Piano players in sessions - boon or bane?

Piano players in sessions - boon or bane?

Back from the 35th Copenhagen Irish festival, 2013. A very fine event. We had some nice sessions in the PH Café on the Friday and Saturday evenings/nights. The only thing that I found annoying was the piano vamping, German beer garden vibe from one young piano driver. Irish traditional music is modal, linear, melodic, flowing, not chord constrained, constipated marching music. Yer man was banging away on the ivories making more noise than the rest of the musicians combined. At times it was hard to hear tune. Then he had the gall to come over to me and ask if I could turn off my drones as he found it hard to decide chord changes as the drones tuned to D disturbed him. We packed up and left. Two other piano players, Stefan and a young lady, also used the resident café piano, but they played with taste, and didn’t have the audacity to ask me to silence an important part of the only truly traditional Irish instrument in the session. Didn’t have a snappy answer at the time, but next time I’ll be prepared. Thanks for listening

Re: Piano players in sessions - boon or bane?

It’s all down to the player, with a potentially loud instrument anyway. You don’t hear too many complaints about intrusive mandolin players.

"the only truly traditional Irish instrument in the session" - what other instruments were there?

Re: Piano players in sessions - boon or bane?

Sorry to hear your session was ruined. You said it yourself though. The other players played with taste. So it’s the same as with most other instruments, particularly those which accompany. You get good ones and you get crap ones. At one of our Tuesday night sessions, at The Ivy House in Nunhead, London SE15, one of our fiddle players put down the fiddle and started accompanying on the piano. Now this chap had played along with some of the greats at The Favourite on Holloway Road: Reg Hall, Lucy Farr, Jimmy Power and so on. It was great to hear, and elevated my otherwise average playing almost to something worth listening to.
However, bad piano/keyboards, bad guitars, bad bodhrans, bad spoons, bad anything really especially played too loudly, can ruin it for everyone else, players and listeners included.
But I think you did the right thing - packed up and left. If you’re not enjoying it why endure it.

Re: Piano players in sessions - boon or bane?

"the only truly traditional Irish instrument in the session" - what other instruments were there?" TomB-R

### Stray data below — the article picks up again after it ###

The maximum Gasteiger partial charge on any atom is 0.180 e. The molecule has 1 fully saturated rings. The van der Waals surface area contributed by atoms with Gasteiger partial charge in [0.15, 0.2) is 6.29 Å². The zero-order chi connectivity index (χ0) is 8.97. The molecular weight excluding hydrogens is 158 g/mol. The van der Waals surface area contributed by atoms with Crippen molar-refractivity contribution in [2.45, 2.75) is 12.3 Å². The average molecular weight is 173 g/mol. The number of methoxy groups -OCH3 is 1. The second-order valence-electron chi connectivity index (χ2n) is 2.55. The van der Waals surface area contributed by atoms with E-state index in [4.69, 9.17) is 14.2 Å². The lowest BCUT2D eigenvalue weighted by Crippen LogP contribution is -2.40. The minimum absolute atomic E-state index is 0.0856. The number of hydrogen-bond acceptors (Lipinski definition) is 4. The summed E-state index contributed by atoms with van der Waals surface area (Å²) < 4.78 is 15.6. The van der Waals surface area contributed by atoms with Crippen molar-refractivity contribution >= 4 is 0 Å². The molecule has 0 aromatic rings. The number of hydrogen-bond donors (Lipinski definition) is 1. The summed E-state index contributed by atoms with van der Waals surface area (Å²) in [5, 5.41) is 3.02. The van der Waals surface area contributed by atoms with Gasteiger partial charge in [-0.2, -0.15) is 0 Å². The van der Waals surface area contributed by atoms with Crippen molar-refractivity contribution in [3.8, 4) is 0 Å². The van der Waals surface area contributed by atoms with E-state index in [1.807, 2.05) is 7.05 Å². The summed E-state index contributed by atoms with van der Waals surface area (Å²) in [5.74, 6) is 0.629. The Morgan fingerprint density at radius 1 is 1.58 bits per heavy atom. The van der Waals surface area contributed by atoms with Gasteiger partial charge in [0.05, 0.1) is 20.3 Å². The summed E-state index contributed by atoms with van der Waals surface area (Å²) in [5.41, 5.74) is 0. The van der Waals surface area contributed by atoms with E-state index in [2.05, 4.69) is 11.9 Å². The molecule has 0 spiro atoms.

I just thought it was a bit weird thinking about it afterwards, that someone, playing a jack of all trades type instrument such as the piano, would want to silence a part of the uilleann pipes, an instrument which is associated primarily with Irish trad. music as is the bodhran. There were fiddles, flutes, whistles and boxes present, but these instruments are used in many other genres. I’m aware there is a tradition of piano playing in ceilidh bands, performing bands and as accompaniment on recordings. I think it’s a case of ignorance. As far as I know there is only one active uilleann piper in Copenhagen and he is playing a set without drones but has a full set of pipes on order. Just needed to let off steam it’s no big deal.

Re: Piano players in sessions - boon or bane?

I’m astonished that anybody at all would have the nerve to ask a piper to turn off the drone, or ask any player to make such a drastic change. It’d be like asking a fiddle player not to play double-stops. I can’t imagine being able to enjoy a session with someone who made such demands, regardless of the instrument he played or the quality of his/her playing.

Re: Piano players in sessions - boon or bane?

I can understand that piano player’s frustration with the drones. But, he had no right to make the suggestion he did. Cut him some slack though. He is surrounded with very different traditional music, and probably is more familiar with that. Of course, he should realize his own weaknesses too.

Re: Piano players in sessions - boon or bane?

We had a fellow at the Welly in Boscastle (I’m going back pre-millennium here) who would suddenly get up and take to the pub piano. Unfortunately for anyone with fixed-pitch instruments, the damn thing was tuned a significant fraction of a semitone flat of concert pitch. Spiffin’!

Re: Piano players in sessions - boon or bane?

"Yer man was banging away on the ivories making more noise than the rest of the musicians combined. At times it was hard to hear tune. Then he had the gall to come over to me and ask if I could turn off my drones as he found it hard to decide chord changes as the drones tuned to D disturbed him. We packed up and left. Two other piano players, Stefan and a young lady, also used the resident café piano, but they played with taste, and didn’t have the audacity to ask me to silence an important part of the only truly traditional Irish instrument in the session."

You’ve answered your own question, my esteamed friend.

Actually, the drone-hating pianist puts me in mind of an incident in London a few years ago. I was at a particularly quiet session, where there were just two mandolin players (including myself), a bodhran player and a guitar backer. Myself and the other mandolin player were making the most of the opportunity to play gentle, unhurried music, without having to compete for volume with boxes and the like; we were in our respective elements. Then the guitarist, with an air of mild exasperation, said something to the effect of, "Come on boys! Let’s take it up a notch". An altercation ensued between Mr. Guitar and Mr. Mandolin II and thus was the spell broken; no more tunes were played that evening.

The moral is, never tell another musician how to play unless they are paying you to do so.